Bade, prince of the tiny, overlooked country of Nosupolis, doesn’t have a plan for his life. His ambitious older brother Tiko, heir to the throne, seems to have everything under control without Bade or his twin brother’s help. Bade hopes to marry well and find some way to be a credit to the crown, but never in his wildest dreams does he expect an invitation to court the Pharaoh of Orina Anoris, the divine ruler of the most powerful country in the world. Bade always thought that Tiko would be the one to change their homeland for the better, but now he has a chance to wed the pharaoh, ally their two nations through marriage, and do more for Nosupolis than anyone in centuries. Suddenly whisked away by Prince Orinakin, royal diplomat and handsome purple-haired child of the gods, Bade finds himself in an exotic land that dazzles his senses and opens his eyes like never before. The people of Orina Anoris are uninhibited, expressive, flirtatious, and don’t seem to know the meaning of sexual repression. The handsome Seven Siblings are no exception. Boyfriends, lovers, harems–it boggles Bade’s mind to witness a freedom he never even imagined. But the endless parade of beautiful men pales in comparison to the Pharaoh Anosukinom. Tall, gorgeous, and physically flawless, Anosukinom’s beauty is literally perfection. And if that weren’t enough, the rumors are true: he really is both god and man. Crackling with power, intimidating yet friendly, he is as unconventional as he is traditionally Anorian. Daunted in the face of his divinity, Bade isn’t sure if he can win the heart of a deity, but at the very least he hopes to bring attention to the plight of his ignored, forgotten country. After being exposed to a vibrant, colorful new world, nights of sizzling passion, and the possibilities of true love, how can Bade face the thought of being rejected and returning home? Will he be able to win the pharaoh’s heart and finally help his people? Experience the rich, luxurious fantasy world of Orina Anoris only in Matthew Haldeman-Time’s series, “In This Land,” and watch as eight handsome brothers try to balance ruling a nation with finding true happiness. Find out what happens to Bade, Anosukinom, and the sexiest siblings in the world.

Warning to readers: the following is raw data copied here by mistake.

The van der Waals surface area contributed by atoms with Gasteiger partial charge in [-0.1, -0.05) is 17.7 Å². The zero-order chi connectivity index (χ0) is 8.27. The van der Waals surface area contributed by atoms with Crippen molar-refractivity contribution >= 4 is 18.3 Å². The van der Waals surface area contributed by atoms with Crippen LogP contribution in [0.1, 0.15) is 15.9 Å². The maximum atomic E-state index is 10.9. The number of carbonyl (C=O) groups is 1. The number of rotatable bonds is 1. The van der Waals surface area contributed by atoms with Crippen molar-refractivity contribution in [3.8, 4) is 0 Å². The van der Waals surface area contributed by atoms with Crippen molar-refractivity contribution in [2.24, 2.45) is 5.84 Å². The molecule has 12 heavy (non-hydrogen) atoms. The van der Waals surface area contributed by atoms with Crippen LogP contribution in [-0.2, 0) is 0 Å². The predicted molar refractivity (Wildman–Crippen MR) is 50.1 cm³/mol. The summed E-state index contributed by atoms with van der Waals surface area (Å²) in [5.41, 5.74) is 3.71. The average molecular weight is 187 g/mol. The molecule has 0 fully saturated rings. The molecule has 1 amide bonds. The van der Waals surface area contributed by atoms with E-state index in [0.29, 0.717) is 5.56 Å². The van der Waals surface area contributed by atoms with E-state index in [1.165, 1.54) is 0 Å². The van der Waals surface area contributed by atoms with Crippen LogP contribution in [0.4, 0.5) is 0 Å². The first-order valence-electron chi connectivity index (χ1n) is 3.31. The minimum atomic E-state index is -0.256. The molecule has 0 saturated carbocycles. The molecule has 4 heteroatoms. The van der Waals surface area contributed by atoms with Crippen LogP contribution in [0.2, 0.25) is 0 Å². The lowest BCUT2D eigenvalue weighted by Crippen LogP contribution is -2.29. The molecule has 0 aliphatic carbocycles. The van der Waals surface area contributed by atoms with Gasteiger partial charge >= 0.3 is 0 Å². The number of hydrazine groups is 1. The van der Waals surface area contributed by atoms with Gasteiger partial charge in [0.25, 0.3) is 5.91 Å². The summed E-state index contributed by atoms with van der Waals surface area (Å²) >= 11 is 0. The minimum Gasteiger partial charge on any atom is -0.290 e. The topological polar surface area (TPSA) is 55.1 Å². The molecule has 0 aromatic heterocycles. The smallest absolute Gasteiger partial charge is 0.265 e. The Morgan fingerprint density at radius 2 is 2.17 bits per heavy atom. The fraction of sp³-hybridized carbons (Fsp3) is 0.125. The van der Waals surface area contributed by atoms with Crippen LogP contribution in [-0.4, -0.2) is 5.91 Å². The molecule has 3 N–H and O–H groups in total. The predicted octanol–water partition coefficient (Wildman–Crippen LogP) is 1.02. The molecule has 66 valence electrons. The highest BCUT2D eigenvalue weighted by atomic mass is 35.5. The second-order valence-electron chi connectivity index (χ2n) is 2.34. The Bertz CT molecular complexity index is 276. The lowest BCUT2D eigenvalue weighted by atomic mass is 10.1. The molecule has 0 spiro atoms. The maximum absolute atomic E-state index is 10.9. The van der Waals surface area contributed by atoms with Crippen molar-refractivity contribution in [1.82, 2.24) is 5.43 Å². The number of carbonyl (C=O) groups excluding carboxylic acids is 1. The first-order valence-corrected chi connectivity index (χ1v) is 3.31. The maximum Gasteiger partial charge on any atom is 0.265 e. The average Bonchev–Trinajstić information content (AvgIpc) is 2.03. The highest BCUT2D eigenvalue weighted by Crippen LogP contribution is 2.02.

The Review